I smile, reach out and fix the issue. I also die a little inside #Startups

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How do I react to a *customer* receiving Kshs 10,000 a month in free credit, consuming it all (asking for more actually) but actively telling potential customers not to use us because he is unhappy about some facet of our product he’s not let us know about? I’ll tell you how I react. I smile, reach out and fix the issue. I also die a little inside. We’re not perfect but if you let us know we’ll do our best to help. Kenyans, it seems, seem to suffer a similar affliction to the British.

This was written by a Kenyan cloud computing provider called Angani, in a blog post where they are reflecting on their year. The interesting thing is I used to think it was just a big problem here in Zimbabwe. Turns out most Kenyans too won’t tell you the truth you need to know to improve your offering. The association with the British is also interesting as both Zim and Kenya were colonies of the country, and I’ve heard people say maybe we inherited this culture from them.

I’m not sure how big a problem it is in other things in life, but to a company – especially a young one on a continent where first time entrepreneurs lack an ecosystem with established best practice to follow – getting no-BS feedback is critical to survival. The scenario he describes has happened to us at Techzim enough times we now make it a point to deliberately seek out the negative feedback and to assure those that give it that we’re sincerely thankful for it.

I know though that we don’t do it enough, but stuff like, “your site sucks on mobile!” or “It’s so bad we expect better from a company that blogs tech,” or “your ‘look and feel’ is old and tired,” or “I don’t read Techzim because your content’s not interesting enough anymore to me” etc… have all come from users of the product.

The conclusion for us is that if you show everyone that you’re always looking for the non-BS truth, they feel more comfortable giving it. Because it’s really about that – people think you will take the negative feedback negatively and they fear you’ll think they’re just trying to pull you down. This is actually the cause. Our culture discourages those that give negative feedback.


The result is that we’re stuck in the mediocrity of fake comfort and, collectively, we deny ourselves the challenge to improve. The startups fail and they have no idea how they failed when everybody gave very positive feedback. And because they learn little from the failure, the mistakes are repeated. An on and on like that we continue with unsaid negative feedback.

image adapted from globoforce.com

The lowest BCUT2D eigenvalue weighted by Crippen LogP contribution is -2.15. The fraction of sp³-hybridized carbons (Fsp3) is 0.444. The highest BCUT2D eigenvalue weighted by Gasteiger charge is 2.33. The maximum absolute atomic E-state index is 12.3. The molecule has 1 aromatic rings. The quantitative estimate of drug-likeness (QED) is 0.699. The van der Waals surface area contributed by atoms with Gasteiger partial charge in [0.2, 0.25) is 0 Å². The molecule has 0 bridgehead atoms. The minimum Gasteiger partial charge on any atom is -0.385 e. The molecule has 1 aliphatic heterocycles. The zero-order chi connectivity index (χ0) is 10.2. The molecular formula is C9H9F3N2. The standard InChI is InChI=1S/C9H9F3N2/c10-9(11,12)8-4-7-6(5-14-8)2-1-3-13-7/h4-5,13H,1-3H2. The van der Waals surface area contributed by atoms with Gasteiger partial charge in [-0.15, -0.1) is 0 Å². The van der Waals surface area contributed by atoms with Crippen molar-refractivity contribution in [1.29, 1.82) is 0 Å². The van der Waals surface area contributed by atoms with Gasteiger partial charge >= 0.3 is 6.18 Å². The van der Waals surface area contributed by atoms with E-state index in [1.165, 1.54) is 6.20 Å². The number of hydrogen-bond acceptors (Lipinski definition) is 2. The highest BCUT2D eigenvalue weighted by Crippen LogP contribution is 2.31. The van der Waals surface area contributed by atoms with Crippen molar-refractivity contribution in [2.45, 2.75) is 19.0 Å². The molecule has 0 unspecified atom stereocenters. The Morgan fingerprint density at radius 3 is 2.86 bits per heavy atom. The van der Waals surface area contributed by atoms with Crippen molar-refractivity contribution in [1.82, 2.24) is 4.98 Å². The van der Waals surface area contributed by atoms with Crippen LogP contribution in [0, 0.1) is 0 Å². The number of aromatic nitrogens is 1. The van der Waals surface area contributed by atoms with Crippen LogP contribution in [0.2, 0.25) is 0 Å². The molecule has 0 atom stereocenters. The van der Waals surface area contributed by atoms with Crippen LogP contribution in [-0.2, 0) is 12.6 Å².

1. TheKing says:

    On the issue of no-BS-feedback, here is some from me:
    1.Stop acting like you are a Telecel groupie in your articles
    2.Stop operating like a tabloid, some of your articles have misleading headlines meant to attract traffic e.g. Econet buys Telecel
    3.On articles to do with coding(proper coding), your authors seem to know very little. e.g one was saying don’t read books, a college degree is BS. Now this is debatable, I know, but try to interview proper Dev companies e.g E-Solutions, CSS
    4.Stop hating on Econet

    1. lol, I suspected some feedback for us would come immediately! Thanks. Sincerely.
      The strange thing is actually that we have half the people accusing us of loving Telecel while hating Econet, and the other half accusing us of the opposite. it makes us think we have good balance, but this is a long discussion.
      Econet buys Telecel was a fun one to do and can’t promise we won’t do it again if Econet buys Telecel, again!
      We agree on the coding thing being debatable – I actually agreed with that author on a lot of things but would have added that, one always needs to go deeper to understand the architectural and data structure stuff to be as efficient as possible with the code they write, but I digress. thanks for the advice to reach out to the E-Solutions!

      1. zaniest says:

        Hahahhaha, you are a funny guy kabweza

    2. wwww says:

      we don’t hate on econet but it does treat customers in the wrong way and has some very substandard offerings

  2. G says:

    true that many people dont take constructive criticism, i believe that any type of criticism whether its said the wrong way or right way will be more beneficial to a start-up than people who just give u praises all the time.

    year end comments on techzim
    1. we need a good mobile interface for the techzim blog (html5 app &/or native apps for different platforms)
    2. a Zimbabwean/african crunchbase since this is difficult to monetize the best actor to facilitate such a project would be techzim or any other techstartups who earn their income from other sources

    otherwise u guys are doing a great job, doing what u do best, keep it up.

    1. Thanks dude! Working on the design and different platforms. you’ll see lots of new things from us in that regard and hope we don’t overwhelm you. long overdue yes.

      On the Startup/internet company base, we’re working on what we thing is a bigger picture but may satisfy that need too. Keep tuned in for this too in the next few weeks if the geeks work hard enough!

  3. Heeeeei says:

    The culture of not giving negative feedback applies a lot to our politics. Imagine wanting to be a president (very good negative feedback) results in being fired including your supporters who don’t even want to be VPS? Might be much easier and safer to give negative feedback to tech Sim?

  4. Sam says:

    Word! Anyone claiming to make a product or service for people and then not taking feedback from those very people for which the product is being made for needs to revise a few things, or to stop claiming they’re making it for the people

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